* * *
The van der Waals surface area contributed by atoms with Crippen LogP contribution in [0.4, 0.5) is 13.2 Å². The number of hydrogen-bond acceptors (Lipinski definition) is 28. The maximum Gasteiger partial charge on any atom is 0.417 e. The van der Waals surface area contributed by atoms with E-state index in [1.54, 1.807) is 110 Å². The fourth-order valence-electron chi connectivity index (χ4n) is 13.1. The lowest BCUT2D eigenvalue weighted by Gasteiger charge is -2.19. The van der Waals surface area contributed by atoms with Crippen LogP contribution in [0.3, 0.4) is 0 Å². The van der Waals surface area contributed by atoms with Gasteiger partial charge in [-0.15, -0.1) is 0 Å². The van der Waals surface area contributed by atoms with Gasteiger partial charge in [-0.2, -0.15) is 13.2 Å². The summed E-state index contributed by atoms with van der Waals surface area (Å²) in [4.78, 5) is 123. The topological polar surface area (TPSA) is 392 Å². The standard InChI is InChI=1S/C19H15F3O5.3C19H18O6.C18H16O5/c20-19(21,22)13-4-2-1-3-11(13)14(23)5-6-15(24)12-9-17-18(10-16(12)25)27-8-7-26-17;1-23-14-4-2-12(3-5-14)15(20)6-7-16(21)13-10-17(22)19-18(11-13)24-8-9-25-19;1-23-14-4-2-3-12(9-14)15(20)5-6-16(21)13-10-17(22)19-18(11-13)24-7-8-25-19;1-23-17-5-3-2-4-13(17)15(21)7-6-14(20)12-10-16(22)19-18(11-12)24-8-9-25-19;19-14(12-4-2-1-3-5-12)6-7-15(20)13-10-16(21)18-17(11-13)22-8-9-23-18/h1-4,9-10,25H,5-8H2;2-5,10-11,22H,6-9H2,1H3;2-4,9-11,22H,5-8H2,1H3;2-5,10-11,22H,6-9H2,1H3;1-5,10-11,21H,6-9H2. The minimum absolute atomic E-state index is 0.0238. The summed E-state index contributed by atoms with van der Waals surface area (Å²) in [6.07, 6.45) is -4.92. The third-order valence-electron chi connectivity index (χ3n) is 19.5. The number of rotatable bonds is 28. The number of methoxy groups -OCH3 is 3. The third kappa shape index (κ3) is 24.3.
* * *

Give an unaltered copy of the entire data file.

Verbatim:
The van der Waals surface area contributed by atoms with Crippen LogP contribution in [0.4, 0.5) is 13.2 Å². The number of hydrogen-bond acceptors (Lipinski definition) is 28. The maximum Gasteiger partial charge on any atom is 0.417 e. The van der Waals surface area contributed by atoms with E-state index in [1.54, 1.807) is 110 Å². The fourth-order valence-electron chi connectivity index (χ4n) is 13.1. The lowest BCUT2D eigenvalue weighted by Gasteiger charge is -2.19. The van der Waals surface area contributed by atoms with Crippen LogP contribution in [0.3, 0.4) is 0 Å². The van der Waals surface area contributed by atoms with Gasteiger partial charge in [-0.15, -0.1) is 0 Å². The van der Waals surface area contributed by atoms with Gasteiger partial charge in [-0.2, -0.15) is 13.2 Å². The summed E-state index contributed by atoms with van der Waals surface area (Å²) in [4.78, 5) is 123. The topological polar surface area (TPSA) is 392 Å². The standard InChI is InChI=1S/C19H15F3O5.3C19H18O6.C18H16O5/c20-19(21,22)13-4-2-1-3-11(13)14(23)5-6-15(24)12-9-17-18(10-16(12)25)27-8-7-26-17;1-23-14-4-2-12(3-5-14)15(20)6-7-16(21)13-10-17(22)19-18(11-13)24-8-9-25-19;1-23-14-4-2-3-12(9-14)15(20)5-6-16(21)13-10-17(22)19-18(11-13)24-7-8-25-19;1-23-17-5-3-2-4-13(17)15(21)7-6-14(20)12-10-16(22)19-18(11-12)24-8-9-25-19;19-14(12-4-2-1-3-5-12)6-7-15(20)13-10-16(21)18-17(11-13)22-8-9-23-18/h1-4,9-10,25H,5-8H2;2-5,10-11,22H,6-9H2,1H3;2-4,9-11,22H,5-8H2,1H3;2-5,10-11,22H,6-9H2,1H3;1-5,10-11,21H,6-9H2. The minimum absolute atomic E-state index is 0.0238. The summed E-state index contributed by atoms with van der Waals surface area (Å²) in [6.07, 6.45) is -4.92. The third-order valence-electron chi connectivity index (χ3n) is 19.5. The number of rotatable bonds is 28. The number of methoxy groups -OCH3 is 3. The third kappa shape index (κ3) is 24.3.